MUSC PANCREAS Surgery program OF EXCELLENCE

Pancreatitis

Pancreatitis is an often painful and serious disease in which the pancreas becomes swollen and inflamed and does not work properly. Pancreatic enzymes – meant to aid in food digestion once they empty into the small intestine – activate too early, when still in the pancreas, and start to break down pancreatic tissue, damaging the organ.

Acute pancreatitis comes on suddenly and can affect people of any age.  Most will recover quickly, though there is a danger that they will develop chronic pancreatitis if the cause isn't discovered and corrected. The main symptom is severe mid- and upper-abdominal pain that may radiate to the mid-back or shoulder blade.  The pain may be worse after eating, drinking or lying flat on your back. In general, it's likely to become constant and more severe over the course of a few days.

In addition to pain, other symptoms of acute pancreatitis may include:

  • nausea
  • vomiting
  • fever
  • sweating
  • clay-colored stools
  • abdominal fullness.


Chronic pancreatitis tends to develop slowly and worsen with time. Scar tissue develops and the pancreas may lose its ability to make digestive enzymes as well as insulin and glucagon, the hormones that regulate blood sugar.  People with chronic pancreatitis typically feel pain in the abdomen, but it is usually intermittent and not necessarily severe enough to require emergency treatment.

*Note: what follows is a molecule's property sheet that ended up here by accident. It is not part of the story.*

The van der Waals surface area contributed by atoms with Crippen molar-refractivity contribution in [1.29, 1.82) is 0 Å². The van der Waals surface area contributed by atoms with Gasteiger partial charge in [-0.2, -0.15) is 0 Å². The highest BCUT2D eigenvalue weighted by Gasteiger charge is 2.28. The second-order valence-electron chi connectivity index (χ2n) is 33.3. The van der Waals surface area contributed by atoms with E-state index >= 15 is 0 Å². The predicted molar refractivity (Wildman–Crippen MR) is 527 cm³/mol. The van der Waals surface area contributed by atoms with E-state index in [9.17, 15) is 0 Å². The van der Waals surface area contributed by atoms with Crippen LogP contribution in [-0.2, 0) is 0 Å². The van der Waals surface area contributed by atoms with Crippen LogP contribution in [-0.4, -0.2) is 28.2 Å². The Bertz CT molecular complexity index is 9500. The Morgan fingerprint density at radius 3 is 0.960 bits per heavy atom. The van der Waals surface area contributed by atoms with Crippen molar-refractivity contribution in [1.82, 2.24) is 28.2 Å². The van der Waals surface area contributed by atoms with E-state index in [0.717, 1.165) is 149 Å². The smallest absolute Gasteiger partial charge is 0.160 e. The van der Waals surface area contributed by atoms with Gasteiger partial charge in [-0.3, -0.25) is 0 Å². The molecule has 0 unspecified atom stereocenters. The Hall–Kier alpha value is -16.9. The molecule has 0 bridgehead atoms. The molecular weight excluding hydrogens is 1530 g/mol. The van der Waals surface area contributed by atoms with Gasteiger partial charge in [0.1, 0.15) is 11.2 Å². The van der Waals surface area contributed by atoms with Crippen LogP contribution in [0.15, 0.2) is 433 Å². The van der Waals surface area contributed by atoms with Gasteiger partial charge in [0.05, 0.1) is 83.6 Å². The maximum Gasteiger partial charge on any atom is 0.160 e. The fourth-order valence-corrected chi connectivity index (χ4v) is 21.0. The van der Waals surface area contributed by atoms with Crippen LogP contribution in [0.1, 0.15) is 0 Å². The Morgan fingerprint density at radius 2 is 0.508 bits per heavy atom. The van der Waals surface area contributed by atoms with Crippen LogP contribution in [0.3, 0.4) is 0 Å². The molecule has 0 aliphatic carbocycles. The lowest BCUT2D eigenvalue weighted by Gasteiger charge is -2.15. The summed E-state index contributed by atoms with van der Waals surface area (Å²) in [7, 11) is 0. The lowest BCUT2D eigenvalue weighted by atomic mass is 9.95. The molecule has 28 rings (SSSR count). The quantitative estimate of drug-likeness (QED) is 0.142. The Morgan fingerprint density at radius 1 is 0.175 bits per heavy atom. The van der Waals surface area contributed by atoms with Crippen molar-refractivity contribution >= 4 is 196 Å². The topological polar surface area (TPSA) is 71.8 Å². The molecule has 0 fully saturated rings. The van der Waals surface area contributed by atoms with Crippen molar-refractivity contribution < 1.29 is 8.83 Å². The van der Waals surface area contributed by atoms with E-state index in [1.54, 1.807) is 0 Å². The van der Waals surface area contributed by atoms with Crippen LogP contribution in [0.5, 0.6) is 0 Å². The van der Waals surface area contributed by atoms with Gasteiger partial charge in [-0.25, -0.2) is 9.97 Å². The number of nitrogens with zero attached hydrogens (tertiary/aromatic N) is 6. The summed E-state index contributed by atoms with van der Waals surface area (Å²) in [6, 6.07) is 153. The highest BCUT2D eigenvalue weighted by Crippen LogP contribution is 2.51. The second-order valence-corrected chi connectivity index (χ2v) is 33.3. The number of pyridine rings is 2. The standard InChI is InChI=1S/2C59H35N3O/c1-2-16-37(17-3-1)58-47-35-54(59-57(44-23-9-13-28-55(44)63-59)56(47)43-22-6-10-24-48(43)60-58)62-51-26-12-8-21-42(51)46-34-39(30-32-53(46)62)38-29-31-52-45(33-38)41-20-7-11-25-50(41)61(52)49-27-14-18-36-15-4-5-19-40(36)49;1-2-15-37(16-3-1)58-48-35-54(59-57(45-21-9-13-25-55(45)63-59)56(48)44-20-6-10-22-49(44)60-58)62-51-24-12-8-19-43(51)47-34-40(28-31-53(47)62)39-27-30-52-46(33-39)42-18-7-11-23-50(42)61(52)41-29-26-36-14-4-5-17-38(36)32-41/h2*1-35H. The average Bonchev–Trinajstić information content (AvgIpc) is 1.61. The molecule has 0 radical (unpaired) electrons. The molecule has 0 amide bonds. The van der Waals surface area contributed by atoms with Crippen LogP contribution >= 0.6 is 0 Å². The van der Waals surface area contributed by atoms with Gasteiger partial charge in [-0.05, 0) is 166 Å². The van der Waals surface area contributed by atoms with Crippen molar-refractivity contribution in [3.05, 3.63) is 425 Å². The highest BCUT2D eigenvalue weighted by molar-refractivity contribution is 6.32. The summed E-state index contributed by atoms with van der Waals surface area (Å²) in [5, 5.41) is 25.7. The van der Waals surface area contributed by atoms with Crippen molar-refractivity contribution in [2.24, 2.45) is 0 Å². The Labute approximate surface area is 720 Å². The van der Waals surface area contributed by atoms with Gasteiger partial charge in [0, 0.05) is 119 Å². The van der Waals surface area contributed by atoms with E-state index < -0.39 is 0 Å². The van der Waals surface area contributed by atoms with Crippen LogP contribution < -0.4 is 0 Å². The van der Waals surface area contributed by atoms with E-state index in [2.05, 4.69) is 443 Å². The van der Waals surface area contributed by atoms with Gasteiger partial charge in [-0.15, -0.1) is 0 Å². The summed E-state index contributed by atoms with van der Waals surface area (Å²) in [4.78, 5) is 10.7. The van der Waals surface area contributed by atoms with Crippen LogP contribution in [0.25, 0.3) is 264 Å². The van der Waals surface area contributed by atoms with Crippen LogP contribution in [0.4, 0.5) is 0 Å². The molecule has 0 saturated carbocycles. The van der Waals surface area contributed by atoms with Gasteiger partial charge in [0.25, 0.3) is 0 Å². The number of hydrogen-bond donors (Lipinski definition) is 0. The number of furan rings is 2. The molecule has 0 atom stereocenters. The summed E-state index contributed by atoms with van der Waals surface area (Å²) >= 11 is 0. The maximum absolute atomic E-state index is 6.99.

In addition to pain, other symptoms of chronic pancreatitis may include:

  • weight loss
  • bulky, oily or foul-smelling stool
  • diabetes.


Pancreatitis risk factors and causes

  • alcohol use
  • gallstones
  • pancreatic tumors
  • abdominal trauma or surgery
  • family history (hereditary pancreatitis)
  • scarred duct openings
  • divided pancreas (pancreas divisum)
  • use of medications (especially estrogens, corticosteroids, thiazide diuretics, and azathioprine)
  • autoimmune problems
  • high levels of triglyceride fats in the blood (hypertriglyceridemia)
  • cystic fibrosis
  • hypercalcemia—high levels of calcium in the blood
  • viral infections (including mumps, coxsackie B, mycoplasma pneumonia and campylobacter)
  • Kawasaki disease (rare childhood disease)

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